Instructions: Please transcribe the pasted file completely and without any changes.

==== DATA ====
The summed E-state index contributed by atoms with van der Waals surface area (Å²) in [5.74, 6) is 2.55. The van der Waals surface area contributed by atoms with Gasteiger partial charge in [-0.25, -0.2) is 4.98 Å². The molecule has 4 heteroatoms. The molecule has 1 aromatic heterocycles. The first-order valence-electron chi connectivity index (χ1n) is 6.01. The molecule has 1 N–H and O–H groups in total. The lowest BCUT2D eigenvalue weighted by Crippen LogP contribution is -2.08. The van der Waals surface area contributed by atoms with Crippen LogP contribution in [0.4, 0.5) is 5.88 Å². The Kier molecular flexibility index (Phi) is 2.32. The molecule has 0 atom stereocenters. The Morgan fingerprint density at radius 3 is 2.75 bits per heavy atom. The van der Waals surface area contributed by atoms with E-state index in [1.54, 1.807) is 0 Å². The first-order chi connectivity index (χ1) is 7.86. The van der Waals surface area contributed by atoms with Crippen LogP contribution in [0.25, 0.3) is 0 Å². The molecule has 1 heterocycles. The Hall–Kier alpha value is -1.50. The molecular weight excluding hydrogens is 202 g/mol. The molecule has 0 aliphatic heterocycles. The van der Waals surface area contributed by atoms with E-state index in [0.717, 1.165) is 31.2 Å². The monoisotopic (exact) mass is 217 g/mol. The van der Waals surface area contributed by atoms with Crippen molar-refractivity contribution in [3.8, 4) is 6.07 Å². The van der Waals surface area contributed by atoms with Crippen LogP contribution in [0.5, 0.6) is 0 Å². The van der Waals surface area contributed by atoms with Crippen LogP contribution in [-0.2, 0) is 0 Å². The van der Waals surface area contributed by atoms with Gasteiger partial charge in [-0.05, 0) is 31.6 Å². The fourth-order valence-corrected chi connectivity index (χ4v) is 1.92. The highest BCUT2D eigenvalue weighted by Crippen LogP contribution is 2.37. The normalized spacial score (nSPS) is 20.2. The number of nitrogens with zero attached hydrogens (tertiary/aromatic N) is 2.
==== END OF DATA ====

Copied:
The summed E-state index contributed by atoms with van der Waals surface area (Å²) in [5.74, 6) is 2.55. The van der Waals surface area contributed by atoms with Gasteiger partial charge in [-0.25, -0.2) is 4.98 Å². The molecule has 4 heteroatoms. The molecule has 1 aromatic heterocycles. The first-order valence-electron chi connectivity index (χ1n) is 6.01. The molecule has 1 N–H and O–H groups in total. The lowest BCUT2D eigenvalue weighted by Crippen LogP contribution is -2.08. The van der Waals surface area contributed by atoms with Crippen LogP contribution in [0.4, 0.5) is 5.88 Å². The Kier molecular flexibility index (Phi) is 2.32. The molecule has 0 atom stereocenters. The Morgan fingerprint density at radius 3 is 2.75 bits per heavy atom. The van der Waals surface area contributed by atoms with E-state index in [1.54, 1.807) is 0 Å². The first-order chi connectivity index (χ1) is 7.86. The van der Waals surface area contributed by atoms with Crippen LogP contribution in [0.25, 0.3) is 0 Å². The molecule has 1 heterocycles. The Hall–Kier alpha value is -1.50. The molecular weight excluding hydrogens is 202 g/mol. The molecule has 0 aliphatic heterocycles. The van der Waals surface area contributed by atoms with E-state index in [0.717, 1.165) is 31.2 Å². The monoisotopic (exact) mass is 217 g/mol. The van der Waals surface area contributed by atoms with Crippen molar-refractivity contribution in [3.8, 4) is 6.07 Å². The van der Waals surface area contributed by atoms with Crippen LogP contribution in [0.5, 0.6) is 0 Å². The van der Waals surface area contributed by atoms with Crippen LogP contribution in [-0.2, 0) is 0 Å². The van der Waals surface area contributed by atoms with Gasteiger partial charge in [-0.05, 0) is 31.6 Å². The fourth-order valence-corrected chi connectivity index (χ4v) is 1.92. The highest BCUT2D eigenvalue weighted by Crippen LogP contribution is 2.37. The normalized spacial score (nSPS) is 20.2. The number of nitrogens with zero attached hydrogens (tertiary/aromatic N) is 2.